Ross Roche

By Ross Roche

Senior sports writer


OPINION: Is there still a place in SA rugby for the Currie Cup?

One option is try and strike a deal with the top South African universities and try to collaborate with the Varsity Cup.


The once great Currie Cup competition kicks off this weekend with eight provincial sides from across the country set to battle it out over the next few months for the country’s oldest rugby trophy. The competition has however fallen on tough times, and what used to be the premier competition in South Africa that used to feature the best rugby players in the country, is now a shadow of its former self. ALSO READ: Currie Cup 2023 player to watch - Lubabalo Dobela Last year’s Currie Cup final, which was battled out between teams you would consider as minnows in…

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The once great Currie Cup competition kicks off this weekend with eight provincial sides from across the country set to battle it out over the next few months for the country’s oldest rugby trophy.

The competition has however fallen on tough times, and what used to be the premier competition in South Africa that used to feature the best rugby players in the country, is now a shadow of its former self.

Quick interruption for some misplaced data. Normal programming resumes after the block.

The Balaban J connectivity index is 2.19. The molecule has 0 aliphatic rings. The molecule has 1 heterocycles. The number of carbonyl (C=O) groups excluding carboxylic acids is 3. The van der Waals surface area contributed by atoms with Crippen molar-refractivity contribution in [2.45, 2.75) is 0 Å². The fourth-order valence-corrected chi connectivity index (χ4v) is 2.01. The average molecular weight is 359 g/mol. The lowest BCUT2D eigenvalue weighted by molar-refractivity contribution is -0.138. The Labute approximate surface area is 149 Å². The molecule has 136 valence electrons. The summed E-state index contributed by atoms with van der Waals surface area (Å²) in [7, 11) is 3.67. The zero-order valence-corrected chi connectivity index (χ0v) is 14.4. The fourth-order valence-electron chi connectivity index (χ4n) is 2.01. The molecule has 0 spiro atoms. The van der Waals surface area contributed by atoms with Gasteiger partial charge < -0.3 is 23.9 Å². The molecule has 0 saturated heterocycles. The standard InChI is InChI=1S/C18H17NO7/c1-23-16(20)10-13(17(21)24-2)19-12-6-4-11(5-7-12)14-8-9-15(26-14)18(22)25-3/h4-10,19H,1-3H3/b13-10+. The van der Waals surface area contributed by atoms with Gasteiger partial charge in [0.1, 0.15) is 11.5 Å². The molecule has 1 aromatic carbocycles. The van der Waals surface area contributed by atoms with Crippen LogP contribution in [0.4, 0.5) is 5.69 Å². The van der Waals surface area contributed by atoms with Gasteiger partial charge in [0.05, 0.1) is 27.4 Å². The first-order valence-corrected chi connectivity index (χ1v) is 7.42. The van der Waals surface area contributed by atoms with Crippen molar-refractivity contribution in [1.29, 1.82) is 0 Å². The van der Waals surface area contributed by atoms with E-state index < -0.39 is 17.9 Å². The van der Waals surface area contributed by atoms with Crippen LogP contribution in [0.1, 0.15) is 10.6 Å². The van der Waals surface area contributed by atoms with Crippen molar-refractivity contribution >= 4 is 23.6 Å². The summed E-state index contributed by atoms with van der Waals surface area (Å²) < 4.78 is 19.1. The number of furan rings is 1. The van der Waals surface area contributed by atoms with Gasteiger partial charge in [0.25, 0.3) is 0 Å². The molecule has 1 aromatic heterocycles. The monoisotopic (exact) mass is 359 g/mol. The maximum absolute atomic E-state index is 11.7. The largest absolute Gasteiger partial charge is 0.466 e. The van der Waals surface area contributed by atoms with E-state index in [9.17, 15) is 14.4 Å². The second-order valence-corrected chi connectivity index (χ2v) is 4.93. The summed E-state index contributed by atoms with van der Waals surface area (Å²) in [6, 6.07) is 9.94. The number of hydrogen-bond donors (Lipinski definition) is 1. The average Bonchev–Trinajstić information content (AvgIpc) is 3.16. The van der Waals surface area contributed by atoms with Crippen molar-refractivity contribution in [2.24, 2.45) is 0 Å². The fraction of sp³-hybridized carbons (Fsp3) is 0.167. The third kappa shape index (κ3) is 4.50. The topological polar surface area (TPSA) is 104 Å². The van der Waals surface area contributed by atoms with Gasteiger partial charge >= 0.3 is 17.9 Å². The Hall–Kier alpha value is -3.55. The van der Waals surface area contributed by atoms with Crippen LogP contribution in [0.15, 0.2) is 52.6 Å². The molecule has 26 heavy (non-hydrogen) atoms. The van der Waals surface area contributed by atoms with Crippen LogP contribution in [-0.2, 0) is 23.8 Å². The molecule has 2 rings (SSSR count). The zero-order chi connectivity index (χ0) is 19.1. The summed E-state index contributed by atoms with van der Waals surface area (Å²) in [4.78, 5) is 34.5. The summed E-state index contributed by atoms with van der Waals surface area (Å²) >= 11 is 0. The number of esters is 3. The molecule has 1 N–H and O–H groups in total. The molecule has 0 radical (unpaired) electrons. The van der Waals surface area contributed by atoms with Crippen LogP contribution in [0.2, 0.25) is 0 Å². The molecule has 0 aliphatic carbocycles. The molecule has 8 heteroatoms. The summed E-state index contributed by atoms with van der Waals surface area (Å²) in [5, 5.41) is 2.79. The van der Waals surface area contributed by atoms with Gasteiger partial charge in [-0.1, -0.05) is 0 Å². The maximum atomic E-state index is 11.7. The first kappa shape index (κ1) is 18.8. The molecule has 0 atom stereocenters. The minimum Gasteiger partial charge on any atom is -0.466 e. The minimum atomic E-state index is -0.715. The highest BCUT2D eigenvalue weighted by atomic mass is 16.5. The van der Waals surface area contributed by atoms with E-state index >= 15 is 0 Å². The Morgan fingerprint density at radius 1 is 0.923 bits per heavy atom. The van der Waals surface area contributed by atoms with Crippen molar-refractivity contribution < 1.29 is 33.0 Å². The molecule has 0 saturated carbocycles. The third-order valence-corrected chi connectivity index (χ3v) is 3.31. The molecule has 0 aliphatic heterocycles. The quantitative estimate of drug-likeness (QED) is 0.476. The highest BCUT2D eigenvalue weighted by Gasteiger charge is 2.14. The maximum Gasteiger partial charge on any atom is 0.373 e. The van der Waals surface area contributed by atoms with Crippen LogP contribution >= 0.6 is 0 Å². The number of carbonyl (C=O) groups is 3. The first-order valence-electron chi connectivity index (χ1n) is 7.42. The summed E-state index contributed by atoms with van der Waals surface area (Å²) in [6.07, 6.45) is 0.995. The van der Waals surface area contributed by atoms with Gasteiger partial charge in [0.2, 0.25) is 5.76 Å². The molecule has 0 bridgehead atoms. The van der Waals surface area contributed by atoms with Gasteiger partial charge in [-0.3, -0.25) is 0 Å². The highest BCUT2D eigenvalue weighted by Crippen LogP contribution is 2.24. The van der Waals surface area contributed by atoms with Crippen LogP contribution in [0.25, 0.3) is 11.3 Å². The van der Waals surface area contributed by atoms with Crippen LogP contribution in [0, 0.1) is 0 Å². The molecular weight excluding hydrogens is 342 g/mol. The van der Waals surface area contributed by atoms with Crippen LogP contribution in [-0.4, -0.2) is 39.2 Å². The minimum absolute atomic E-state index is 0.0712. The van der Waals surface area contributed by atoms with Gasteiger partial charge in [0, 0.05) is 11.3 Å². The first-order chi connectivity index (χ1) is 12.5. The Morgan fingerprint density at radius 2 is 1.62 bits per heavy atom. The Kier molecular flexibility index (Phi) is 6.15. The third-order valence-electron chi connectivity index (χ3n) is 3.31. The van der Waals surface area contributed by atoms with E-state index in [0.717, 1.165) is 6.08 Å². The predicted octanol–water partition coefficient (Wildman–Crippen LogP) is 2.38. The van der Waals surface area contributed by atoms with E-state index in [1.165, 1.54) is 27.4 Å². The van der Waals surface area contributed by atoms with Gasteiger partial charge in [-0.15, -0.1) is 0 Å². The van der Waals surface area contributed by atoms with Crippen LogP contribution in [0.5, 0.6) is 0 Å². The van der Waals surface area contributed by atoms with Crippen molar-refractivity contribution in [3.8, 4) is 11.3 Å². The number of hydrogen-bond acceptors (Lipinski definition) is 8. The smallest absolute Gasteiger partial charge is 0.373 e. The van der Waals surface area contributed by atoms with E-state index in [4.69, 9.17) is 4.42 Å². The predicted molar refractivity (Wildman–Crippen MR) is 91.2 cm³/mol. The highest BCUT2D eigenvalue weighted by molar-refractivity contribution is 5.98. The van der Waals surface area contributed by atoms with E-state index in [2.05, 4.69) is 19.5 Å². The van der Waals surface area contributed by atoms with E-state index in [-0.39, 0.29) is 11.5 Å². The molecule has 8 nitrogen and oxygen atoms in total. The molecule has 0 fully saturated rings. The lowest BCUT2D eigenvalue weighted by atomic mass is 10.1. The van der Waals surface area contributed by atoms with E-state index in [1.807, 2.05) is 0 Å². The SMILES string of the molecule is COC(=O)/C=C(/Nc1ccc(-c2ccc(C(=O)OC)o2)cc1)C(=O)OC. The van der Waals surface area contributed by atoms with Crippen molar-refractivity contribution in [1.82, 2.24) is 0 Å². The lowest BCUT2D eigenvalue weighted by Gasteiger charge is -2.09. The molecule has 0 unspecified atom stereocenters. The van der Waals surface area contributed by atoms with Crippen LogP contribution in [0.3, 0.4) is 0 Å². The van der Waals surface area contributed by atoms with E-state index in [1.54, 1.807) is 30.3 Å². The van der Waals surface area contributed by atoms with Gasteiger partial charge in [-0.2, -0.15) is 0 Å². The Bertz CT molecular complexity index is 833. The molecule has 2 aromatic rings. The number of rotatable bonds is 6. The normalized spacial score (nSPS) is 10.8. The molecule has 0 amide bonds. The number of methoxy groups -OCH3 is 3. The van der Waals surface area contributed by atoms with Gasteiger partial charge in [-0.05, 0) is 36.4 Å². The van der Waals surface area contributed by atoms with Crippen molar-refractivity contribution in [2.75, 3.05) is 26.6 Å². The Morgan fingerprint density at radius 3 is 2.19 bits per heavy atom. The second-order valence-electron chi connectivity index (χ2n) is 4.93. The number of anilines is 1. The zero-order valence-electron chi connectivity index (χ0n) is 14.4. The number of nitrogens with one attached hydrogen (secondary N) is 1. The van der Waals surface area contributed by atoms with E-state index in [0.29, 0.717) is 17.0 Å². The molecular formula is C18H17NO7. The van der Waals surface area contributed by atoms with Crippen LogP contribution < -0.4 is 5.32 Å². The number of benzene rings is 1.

ALSO READ: Currie Cup 2023 player to watch – Lubabalo Dobela

Last year’s Currie Cup final, which was battled out between teams you would consider as minnows in comparison to the big four (Western Province, Bulls, Sharks and Lions), saw the Pumas and Griquas fight out a thrilling finale at a packed Griqua Park.

It was a firm signal of where the competition has headed, and although it was a breath of fresh air to see a first time winner in the Pumas, and to see a full stadium for the final, it showed that the previous prestige of the tournament was gone.

With the big four prioritising the United Rugby Championship and EPCR competitions now, and SARU seemingly not interested in assisting the smaller teams, something has to change.

Breeding ground

They could turn the Currie Cup into an amateur competition and make it the breeding ground for young players to impress the bigger unions.

Or they could try and strike a deal with the top South African universities and try to collaborate with the Varsity Cup.

Another option is turning the competition into a knockout tournament, featuring home and away ties leading up the grand finale.

There are a number of options and SARU just needs to make a decision and back it, because maintaining the status quo just isn’t going to work.

The Currie Cup in its current form is generating absolutely no interest, and people will likely only take notice when the competition reaches the knockout phase.

The Currie Cup First Division, which is the lower division of the competition has been largely forgotten and has almost become a pointless tournament, battled out between minnows who have no future.

So what can be done and where can the tournament go from here? That is the question that should be asked.

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